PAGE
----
Books by Joan Druett

Born and raised in New Zealand, Joan Druett has won many prizes for her previous books, including a New York Public Library's Book to Remember citation for Hen Frigates, the 1992 John Lyman Award for Best Book of American Maritime History, and the Kendall


DEADLY SHOALS by Joan Druett
FICTION & LITERATURE
Released: Dec. 12, 2007

"Fascinating tidbits come left and right, and Druett's prose gains vigor with every volume."
The pursuit of a daring thief takes Wiki Coffin through a flock of fascinating historical footnotes, in the latest from Druett (Island of the Lost: Shipwrecked at the Edge of the World, 2007, etc.). Read full book review >
NON-FICTION
Released: June 8, 2007

"Depicted with consistent brio, stormy seas become epic events."
Swashbuckling maritime history reanimated by a noted naval enthusiast. Read full book review >
RUN AFOUL by Joan Druett
MYSTERY THRILLER
Released: Nov. 7, 2006

"Shades of Patrick O'Brian live in Druett's interesting historical details, local color and suggested reading list. The whodunit's not bad, either."
Everyone's favorite seafaring half-caste Polynesian sleuth must rescue his father from a murder charge. Read full book review >
SHARK ISLAND by Joan Druett
FICTION & LITERATURE
Released: Oct. 11, 2005

"Basing her tale in part on the actual Exploring Expeditions' voyages, Druett (A Watery Grave, 2004) describes with contagious conviction floggings, cramped quarters, pettifogging officers and rum rations. Her mystery, however, owes more to Golden Age timetables and to, yes, red herrings."
The U.S. Exploring Expedition's Swallow, with sleuthing half-caste Polynesian linguist Wiki Coffin aboard, hits rough seas. Read full book review >
A WATERY GRAVE by Joan Druett
FICTION & LITERATURE
Released: Oct. 6, 2004

"The debut of a smart, appealing hero whose tale unfolds amid lots of interesting cross-cultural, historical, and nautical detail, the least compelling of which is the mystery."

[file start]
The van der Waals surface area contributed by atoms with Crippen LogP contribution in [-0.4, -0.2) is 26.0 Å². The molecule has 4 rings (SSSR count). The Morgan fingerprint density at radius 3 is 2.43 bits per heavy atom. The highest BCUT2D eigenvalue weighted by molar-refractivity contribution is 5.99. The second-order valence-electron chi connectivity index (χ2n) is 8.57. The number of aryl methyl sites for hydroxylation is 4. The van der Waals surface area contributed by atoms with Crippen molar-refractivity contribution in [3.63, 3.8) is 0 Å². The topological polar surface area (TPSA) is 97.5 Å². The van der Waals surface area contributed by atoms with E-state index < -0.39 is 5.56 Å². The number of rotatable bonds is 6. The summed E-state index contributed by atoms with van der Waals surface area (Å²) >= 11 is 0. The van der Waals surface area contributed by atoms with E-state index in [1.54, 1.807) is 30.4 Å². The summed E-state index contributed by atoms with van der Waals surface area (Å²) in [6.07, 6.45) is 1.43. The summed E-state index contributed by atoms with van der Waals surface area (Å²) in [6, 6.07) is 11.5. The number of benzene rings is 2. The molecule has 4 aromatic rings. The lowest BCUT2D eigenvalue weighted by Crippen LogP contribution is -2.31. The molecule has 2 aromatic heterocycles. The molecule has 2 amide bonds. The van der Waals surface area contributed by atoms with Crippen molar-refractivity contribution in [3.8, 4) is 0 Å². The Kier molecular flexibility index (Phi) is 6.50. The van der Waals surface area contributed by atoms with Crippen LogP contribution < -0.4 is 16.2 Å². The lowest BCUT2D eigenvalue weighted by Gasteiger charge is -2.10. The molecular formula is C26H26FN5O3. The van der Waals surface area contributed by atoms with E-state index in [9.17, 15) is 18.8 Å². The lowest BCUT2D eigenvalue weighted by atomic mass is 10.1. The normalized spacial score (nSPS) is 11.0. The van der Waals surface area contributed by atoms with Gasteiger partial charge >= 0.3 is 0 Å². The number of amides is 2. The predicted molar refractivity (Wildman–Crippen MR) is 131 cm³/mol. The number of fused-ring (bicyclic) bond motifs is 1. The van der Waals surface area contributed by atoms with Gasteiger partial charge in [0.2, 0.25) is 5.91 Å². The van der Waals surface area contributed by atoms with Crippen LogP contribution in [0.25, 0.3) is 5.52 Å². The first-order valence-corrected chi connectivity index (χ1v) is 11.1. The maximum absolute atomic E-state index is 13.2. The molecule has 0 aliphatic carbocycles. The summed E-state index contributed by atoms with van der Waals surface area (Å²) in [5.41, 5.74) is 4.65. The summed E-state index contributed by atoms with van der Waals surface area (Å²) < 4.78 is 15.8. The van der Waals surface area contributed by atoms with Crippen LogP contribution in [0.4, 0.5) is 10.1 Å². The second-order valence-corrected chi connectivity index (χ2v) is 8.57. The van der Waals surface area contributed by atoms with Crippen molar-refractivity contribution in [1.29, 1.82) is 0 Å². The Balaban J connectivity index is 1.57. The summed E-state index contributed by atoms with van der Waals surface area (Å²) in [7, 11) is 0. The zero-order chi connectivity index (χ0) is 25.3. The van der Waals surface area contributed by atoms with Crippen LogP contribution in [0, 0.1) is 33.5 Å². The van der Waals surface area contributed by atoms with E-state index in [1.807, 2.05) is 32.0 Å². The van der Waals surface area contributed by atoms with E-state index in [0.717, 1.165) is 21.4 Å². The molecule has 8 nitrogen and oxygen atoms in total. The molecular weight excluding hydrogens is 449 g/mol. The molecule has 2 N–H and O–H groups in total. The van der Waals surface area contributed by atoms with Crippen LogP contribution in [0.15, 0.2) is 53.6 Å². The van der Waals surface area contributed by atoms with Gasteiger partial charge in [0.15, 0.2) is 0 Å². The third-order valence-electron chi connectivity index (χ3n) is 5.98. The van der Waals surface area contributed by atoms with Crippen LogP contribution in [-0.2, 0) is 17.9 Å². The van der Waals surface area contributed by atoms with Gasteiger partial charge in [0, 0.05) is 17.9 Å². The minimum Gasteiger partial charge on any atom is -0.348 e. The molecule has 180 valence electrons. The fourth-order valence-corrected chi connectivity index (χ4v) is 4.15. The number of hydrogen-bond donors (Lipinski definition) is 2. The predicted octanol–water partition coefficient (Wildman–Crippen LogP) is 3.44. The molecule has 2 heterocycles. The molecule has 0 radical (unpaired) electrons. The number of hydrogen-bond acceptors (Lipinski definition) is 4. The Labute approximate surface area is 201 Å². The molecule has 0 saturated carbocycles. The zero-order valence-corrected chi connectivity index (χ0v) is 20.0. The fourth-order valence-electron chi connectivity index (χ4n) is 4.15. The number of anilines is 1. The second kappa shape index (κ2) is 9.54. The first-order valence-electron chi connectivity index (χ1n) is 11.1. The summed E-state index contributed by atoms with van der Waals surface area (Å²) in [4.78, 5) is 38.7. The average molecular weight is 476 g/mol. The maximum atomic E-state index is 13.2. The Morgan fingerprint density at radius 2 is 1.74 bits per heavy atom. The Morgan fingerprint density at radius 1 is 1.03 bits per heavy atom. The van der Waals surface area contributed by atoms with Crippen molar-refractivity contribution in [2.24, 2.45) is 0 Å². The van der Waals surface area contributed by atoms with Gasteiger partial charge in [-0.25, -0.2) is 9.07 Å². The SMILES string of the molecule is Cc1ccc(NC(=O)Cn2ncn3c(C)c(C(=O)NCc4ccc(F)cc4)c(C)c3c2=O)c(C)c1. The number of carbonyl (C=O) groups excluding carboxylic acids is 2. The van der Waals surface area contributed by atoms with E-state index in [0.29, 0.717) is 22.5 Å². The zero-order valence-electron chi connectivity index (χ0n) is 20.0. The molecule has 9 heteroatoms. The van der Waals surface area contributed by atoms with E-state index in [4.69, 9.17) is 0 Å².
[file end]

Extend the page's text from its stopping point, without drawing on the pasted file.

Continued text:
A young man known to his Maori relatives as Wiki Kehua and to his American ones as William Coffin Jr. finds himself in hot water on August 18, 1838, the day the US South Seas Exploring Expedition sets sail. Read full book review >
NON-FICTION
Released: May 9, 2003

"A sharp harpoon, a keen eye, an unerring throw."
Druett (She Captains, 2000, etc.) sinks her literary lance deeply into the juicy story of the murder at sea of a vicious whaling captain by mutinous islanders. Read full book review >
SHE CAPTAINS by Joan Druett
BIOGRAPHY & MEMOIR
Released: March 7, 2000

"Still, likely to get the wind up for modern she-farers or armchair sailors. (B&w illustrations)"
A m‚lange of tales of sea-going, or at least sea-connected, women, where the often fragmentary information can still pique a yen to sign on for the voyage. Read full book review >
NON-FICTION
Released: June 1, 1998

"Decidedly, these were women 'very aware of owning a certain aura of romance, of being widely traveled and worldly wise, something in which they took perceptible pride,' and in Druett's hands their stories make for highly enjoyable reading. (photos and illustrations)"
An engaging portrait of shipboard (and portside) life for women sailing with their husbands during the 19th century, from maritime historian and novelist Druett (Abigail, 1988). Read full book review >